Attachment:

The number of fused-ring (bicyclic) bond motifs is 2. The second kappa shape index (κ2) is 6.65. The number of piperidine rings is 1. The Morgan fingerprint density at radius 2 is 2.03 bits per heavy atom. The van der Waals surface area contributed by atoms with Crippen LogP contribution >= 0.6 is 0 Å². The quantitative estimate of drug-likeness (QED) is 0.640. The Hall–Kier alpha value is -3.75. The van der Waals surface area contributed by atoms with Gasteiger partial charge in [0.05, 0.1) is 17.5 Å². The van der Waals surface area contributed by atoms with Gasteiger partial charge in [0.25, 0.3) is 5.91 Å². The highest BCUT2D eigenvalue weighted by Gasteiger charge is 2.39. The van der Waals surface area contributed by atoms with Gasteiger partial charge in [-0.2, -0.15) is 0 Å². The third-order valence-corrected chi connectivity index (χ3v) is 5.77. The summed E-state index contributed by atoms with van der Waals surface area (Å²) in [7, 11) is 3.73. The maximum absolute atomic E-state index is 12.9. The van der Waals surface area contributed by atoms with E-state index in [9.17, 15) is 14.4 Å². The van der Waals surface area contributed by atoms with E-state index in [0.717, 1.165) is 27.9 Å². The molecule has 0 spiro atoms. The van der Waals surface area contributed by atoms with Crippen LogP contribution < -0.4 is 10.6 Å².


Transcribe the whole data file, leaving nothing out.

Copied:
The number of fused-ring (bicyclic) bond motifs is 2. The second kappa shape index (κ2) is 6.65. The number of piperidine rings is 1. The Morgan fingerprint density at radius 2 is 2.03 bits per heavy atom. The van der Waals surface area contributed by atoms with Crippen LogP contribution >= 0.6 is 0 Å². The quantitative estimate of drug-likeness (QED) is 0.640. The Hall–Kier alpha value is -3.75. The van der Waals surface area contributed by atoms with Gasteiger partial charge in [0.05, 0.1) is 17.5 Å². The van der Waals surface area contributed by atoms with Gasteiger partial charge in [0.25, 0.3) is 5.91 Å². The highest BCUT2D eigenvalue weighted by Gasteiger charge is 2.39. The van der Waals surface area contributed by atoms with Gasteiger partial charge in [-0.2, -0.15) is 0 Å². The third-order valence-corrected chi connectivity index (χ3v) is 5.77. The summed E-state index contributed by atoms with van der Waals surface area (Å²) in [7, 11) is 3.73. The maximum absolute atomic E-state index is 12.9. The van der Waals surface area contributed by atoms with E-state index in [9.17, 15) is 14.4 Å². The van der Waals surface area contributed by atoms with E-state index in [0.717, 1.165) is 27.9 Å². The molecule has 0 spiro atoms. The van der Waals surface area contributed by atoms with Crippen LogP contribution < -0.4 is 10.6 Å².